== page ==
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Civilians into soldiersWar, the body and British Army recruits, 1939-45$
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Emma Newlands

Print publication date: 2014

Print ISBN-13: 9780719088049

Published to Manchester Scholarship Online: May 2015

DOI: 10.7228/manchester/9780719088049.001.0001

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Experimentation

Experimentation

Chapter:
(p.90) 3 Experimentation
Source:
Civilians into soldiers
Author(s):

Emma Newlands

Publisher:
Manchester University Press
DOI:10.7228/manchester/9780719088049.003.0004

This chapter explores the medical and scientific experiments that were conducted on army personnel between 1939 and 1945. These included trials of therapeutic drugs, synthetic stimulants and exposure to chemical agents. It examines the aims and objectives of agencies like the Medical Research Council and the Chemical Defence Experimental Establishment at Porton Down, which conducted wartime research. These provide glimpses into the mind-set and decisions made by experimenters regarding the types of bodies that were considered most useful and the levels of risk to which they were to be exposed. The chapter then explores how servicemen encountered medical and scientific experiments. It shows that while some men were forced to take part in human trials by military superiors, many others willingly volunteered. They did so for extra money, time off or to enjoy an enhanced sense of status. Participants also had clear ethical expectations for their bodies, such as being informed about the nature of tests, providing voluntary consent and receiving safeguards to protect their health. This chapter therefore highlights the active role that soldiers played in shaping wartime research as they engaged, and indeed withdrew, their bodies in the demands of experimental science.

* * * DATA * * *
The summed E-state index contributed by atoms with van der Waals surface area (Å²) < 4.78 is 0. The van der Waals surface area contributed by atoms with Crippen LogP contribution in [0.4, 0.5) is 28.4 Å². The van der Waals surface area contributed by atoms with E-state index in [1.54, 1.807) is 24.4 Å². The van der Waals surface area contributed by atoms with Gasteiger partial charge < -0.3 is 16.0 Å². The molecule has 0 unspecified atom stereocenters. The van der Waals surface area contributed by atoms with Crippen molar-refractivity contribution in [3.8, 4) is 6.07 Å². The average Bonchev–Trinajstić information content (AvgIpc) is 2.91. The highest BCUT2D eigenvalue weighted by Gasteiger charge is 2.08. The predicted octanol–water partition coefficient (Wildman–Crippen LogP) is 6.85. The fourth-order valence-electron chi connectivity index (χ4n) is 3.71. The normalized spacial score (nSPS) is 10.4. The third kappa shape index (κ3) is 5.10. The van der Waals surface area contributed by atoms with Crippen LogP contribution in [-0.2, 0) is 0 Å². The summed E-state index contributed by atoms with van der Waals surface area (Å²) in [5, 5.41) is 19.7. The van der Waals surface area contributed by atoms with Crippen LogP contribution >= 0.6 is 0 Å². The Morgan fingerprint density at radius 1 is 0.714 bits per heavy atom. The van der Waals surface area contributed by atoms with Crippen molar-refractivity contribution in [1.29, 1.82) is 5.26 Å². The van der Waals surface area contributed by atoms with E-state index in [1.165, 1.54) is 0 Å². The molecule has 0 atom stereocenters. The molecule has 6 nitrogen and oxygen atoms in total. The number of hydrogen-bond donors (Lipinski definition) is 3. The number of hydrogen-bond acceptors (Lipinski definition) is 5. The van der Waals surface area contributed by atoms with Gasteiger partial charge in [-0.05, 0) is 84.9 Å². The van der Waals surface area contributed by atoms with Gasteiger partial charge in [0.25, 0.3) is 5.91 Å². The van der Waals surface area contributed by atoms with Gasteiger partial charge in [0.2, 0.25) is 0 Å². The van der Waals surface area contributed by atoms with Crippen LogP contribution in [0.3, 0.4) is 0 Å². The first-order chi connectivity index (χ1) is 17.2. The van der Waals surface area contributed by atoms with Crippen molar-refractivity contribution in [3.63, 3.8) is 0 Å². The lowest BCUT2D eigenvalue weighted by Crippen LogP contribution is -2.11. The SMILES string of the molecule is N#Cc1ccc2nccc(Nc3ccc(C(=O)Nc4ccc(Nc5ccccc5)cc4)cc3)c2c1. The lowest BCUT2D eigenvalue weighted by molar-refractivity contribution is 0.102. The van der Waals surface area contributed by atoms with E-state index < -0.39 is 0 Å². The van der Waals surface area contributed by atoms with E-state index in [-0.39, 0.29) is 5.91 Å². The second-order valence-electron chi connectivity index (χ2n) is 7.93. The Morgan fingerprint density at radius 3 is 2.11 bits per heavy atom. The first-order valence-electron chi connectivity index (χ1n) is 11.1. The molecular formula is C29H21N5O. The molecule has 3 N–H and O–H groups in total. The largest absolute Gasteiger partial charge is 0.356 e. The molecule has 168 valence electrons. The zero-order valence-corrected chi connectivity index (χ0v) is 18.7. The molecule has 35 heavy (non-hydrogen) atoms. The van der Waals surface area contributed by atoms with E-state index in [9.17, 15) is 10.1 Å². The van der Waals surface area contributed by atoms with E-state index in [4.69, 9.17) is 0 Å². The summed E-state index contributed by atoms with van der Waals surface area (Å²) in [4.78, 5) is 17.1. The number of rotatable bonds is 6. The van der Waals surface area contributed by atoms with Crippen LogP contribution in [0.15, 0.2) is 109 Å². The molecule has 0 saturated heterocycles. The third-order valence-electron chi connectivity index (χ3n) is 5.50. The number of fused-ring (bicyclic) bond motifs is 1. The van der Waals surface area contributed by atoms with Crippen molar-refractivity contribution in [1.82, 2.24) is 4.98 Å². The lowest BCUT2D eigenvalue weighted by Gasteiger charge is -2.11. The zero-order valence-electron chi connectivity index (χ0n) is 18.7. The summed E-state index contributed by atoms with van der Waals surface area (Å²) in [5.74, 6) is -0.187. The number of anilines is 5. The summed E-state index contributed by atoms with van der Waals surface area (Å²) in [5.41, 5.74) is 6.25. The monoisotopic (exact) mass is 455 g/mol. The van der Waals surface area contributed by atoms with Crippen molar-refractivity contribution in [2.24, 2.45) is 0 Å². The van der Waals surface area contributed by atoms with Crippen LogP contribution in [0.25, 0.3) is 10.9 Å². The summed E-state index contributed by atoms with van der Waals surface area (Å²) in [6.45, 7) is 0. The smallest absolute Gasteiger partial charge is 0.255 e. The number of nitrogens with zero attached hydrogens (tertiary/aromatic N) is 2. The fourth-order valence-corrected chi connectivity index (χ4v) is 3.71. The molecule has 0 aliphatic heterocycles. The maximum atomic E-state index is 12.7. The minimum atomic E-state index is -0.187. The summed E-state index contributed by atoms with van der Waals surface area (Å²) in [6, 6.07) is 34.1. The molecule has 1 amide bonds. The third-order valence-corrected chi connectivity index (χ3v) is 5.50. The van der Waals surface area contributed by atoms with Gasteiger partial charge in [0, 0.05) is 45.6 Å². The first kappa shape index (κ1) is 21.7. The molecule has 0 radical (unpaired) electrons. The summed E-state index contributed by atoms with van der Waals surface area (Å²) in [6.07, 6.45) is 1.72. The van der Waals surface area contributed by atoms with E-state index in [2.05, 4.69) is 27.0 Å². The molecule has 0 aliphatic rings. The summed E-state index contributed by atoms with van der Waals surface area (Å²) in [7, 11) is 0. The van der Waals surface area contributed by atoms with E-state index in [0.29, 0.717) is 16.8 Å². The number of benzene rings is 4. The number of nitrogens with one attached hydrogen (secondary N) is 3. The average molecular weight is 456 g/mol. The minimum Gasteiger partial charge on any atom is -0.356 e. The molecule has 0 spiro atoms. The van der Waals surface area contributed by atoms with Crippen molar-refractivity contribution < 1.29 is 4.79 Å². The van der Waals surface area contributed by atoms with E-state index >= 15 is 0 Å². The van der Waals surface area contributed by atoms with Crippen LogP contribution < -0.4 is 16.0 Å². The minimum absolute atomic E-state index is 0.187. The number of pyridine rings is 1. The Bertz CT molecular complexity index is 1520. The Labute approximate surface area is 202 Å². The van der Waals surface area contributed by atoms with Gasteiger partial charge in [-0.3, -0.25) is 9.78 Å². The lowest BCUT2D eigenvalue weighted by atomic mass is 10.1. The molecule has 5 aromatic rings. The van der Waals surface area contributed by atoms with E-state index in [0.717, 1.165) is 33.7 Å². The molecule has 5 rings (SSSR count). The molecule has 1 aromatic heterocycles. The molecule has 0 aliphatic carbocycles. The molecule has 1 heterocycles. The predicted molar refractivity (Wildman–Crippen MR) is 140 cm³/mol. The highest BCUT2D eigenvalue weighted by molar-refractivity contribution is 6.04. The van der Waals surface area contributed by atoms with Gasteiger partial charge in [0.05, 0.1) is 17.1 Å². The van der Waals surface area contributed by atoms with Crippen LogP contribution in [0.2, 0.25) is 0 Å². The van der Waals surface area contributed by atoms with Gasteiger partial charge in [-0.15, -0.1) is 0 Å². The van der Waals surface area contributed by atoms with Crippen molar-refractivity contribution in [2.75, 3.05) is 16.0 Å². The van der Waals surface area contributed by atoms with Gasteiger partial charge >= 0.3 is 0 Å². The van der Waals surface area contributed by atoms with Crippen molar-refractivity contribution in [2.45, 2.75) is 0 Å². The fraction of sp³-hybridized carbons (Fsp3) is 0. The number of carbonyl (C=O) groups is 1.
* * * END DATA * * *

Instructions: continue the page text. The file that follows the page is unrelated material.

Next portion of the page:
Keywords:   Human experimentation, Chemical warfare, Clinical trials, Ethics, Military Personnel Research Committee, Porton Down

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